So what was made “very good” by God can’t be altered by the devil, by people or by any other factor. When Christ came, He had the power, as Lord of all to alter even the law of creation, because “He spoke and they were born, He commanded and they were made”. He is the craftsman. And yet, to prove the perfection of His Godly magnificence, He indicated that there should be a return to where the fall occurred. He was forced, therefore, to take on our own nature, to undergo a kind of selflessness that’s inconceivable for the thought process of logical beings and to persuade us, in practice, that our restitution could only succeed in this way. We monks, who keep the Gospel perfection in its highest form, are total imitators of Christ. This is why, after purity, we promised subservience and obedience. So long as a monk remains subservient and obedient, the devil can’t ever do him any harm, neither with variations, nor illnesses, nor dangers nor fears nor any logical or absurd pretext. Precisely because the obedient monk doesn’t accept his own thinking. Satan can never appear directly and speak face to face nor even make shapes for us that will deceive us. He certainly does something, but in what way? Deviously, through thoughts. From where the faculty of direct knowledge casts up its own thoughts and projects them onto the screen of the intellect and chooses them and decides, that’s where Satan goes and, through the same projector, beams the evil thought onto the same screen. This faculty of direct knowledge is guileless and doesn’t understand; it sees the image and doesn’t realize who put it there. It takes it for its own thought. Because the thought’s deceitful when it comes. It doesn’t say: “Eat, sleep, be idle, steal, lie, laugh”. If it did, people wouldn’t heed it. By nature, people are good and don’t go directly towards evil; unless they’re depraved. Then the thought comes with the reasonable pretext and says: “I don’t feel too good, I’ll just have sleep”, and many other unspeakable pretexts. Now when these come, the real person who’s really under obedience immediately thinks: “Any thought that comes to me, good or bad, I’ll tell the Elder about it”. Then they’re within the framework of subordination and obedience. Once the devil sees that the disciple behaves like that, he loses all his power. Try it and see. If there’s a subtle thought that won’t go away, say “I’ll go to the Elder and he’ll tell me what to do” and it’ll disappear straight away.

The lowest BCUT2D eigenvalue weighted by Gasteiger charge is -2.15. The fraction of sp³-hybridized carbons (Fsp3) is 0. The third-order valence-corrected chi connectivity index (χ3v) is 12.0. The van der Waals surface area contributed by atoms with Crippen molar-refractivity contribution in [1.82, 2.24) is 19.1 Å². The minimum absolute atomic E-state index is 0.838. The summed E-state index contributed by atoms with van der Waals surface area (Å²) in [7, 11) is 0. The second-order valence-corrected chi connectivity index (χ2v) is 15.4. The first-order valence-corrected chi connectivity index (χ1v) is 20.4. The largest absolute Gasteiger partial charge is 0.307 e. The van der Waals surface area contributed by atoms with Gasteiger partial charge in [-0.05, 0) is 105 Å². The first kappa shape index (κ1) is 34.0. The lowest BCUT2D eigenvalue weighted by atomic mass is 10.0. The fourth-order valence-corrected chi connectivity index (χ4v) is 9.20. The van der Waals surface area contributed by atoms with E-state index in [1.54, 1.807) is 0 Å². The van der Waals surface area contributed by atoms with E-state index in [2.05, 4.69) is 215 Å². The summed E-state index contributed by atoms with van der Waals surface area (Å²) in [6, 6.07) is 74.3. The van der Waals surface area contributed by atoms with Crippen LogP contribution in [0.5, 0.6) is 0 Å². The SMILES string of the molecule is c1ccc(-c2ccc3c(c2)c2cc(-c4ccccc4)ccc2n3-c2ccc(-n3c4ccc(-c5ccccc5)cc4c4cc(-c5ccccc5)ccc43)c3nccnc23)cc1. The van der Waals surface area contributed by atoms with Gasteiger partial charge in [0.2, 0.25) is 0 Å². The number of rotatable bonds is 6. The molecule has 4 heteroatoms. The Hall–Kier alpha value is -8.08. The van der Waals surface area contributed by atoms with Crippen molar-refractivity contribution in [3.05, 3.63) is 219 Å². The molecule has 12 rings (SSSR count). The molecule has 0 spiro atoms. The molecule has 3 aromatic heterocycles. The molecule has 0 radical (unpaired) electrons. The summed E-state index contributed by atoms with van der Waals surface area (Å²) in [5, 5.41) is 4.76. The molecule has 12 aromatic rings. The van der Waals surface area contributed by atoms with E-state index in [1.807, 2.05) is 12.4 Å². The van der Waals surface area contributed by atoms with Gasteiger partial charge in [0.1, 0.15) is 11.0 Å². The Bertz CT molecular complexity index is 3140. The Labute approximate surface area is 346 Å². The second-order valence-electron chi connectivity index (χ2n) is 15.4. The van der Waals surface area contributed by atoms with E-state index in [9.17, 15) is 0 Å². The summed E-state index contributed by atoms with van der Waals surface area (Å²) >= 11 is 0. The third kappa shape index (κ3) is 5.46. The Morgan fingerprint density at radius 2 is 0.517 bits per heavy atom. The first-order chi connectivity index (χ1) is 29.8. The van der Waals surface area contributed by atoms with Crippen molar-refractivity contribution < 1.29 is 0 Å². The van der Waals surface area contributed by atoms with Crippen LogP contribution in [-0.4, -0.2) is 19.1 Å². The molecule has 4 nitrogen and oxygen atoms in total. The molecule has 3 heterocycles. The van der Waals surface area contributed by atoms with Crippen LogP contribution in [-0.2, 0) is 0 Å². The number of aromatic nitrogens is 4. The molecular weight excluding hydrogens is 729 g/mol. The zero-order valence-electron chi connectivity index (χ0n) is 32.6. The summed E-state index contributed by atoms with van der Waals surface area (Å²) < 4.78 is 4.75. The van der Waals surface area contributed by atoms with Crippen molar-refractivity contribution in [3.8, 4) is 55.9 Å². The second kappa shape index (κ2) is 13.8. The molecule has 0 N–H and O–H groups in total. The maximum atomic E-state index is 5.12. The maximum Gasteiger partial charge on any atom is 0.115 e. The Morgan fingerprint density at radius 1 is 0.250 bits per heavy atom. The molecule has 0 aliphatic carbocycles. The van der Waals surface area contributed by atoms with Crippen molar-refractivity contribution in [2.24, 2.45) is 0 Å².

Unfortunately, variations exist and alter our disposition. People can be cheerful, enterprising, “fervent in the spirit”, and all of a sudden they’re arid, listless and lose all their vigour. Then comes the perfectly reasonable thought that they should be accommodating. If they’re not feeling well, they can eat a little more, maybe something better, go and have a rest before the usual time, not bother with their rule. But a monk says: “That’s not for me. And if necessary, I’ll ask the Elder”. So he’s in no danger. Because, if you allow yourself dispensations, they’re followed by a host of temptations and you’ll never hear the end of it. You’re seized with despair, discouragement, your conscience bothers you and doesn’t leave you in peace, so that you’re encouraged bodily to abandon your rule and spiritually to stop remembering God. This will shake up your whole world, body and soul. But if you’re careful, you’ll take whatever’s bothering you, whatever’s pressing upon you, to the Elder. Then you’re sheltered by the grace of obedience and dependence and, because of that, you’re not held in thrall to the various traps that Satan’s laid. Wherever Satan can’t get in, everything’s normal and peaceful, because we Christians have the peace of Jesus as a possession: “Peace I leave with you, my peace I give you” (Jn. 14, 27) and “Behold, I am with you always” (Matth. 28, 20). These are positions; they’re not just words.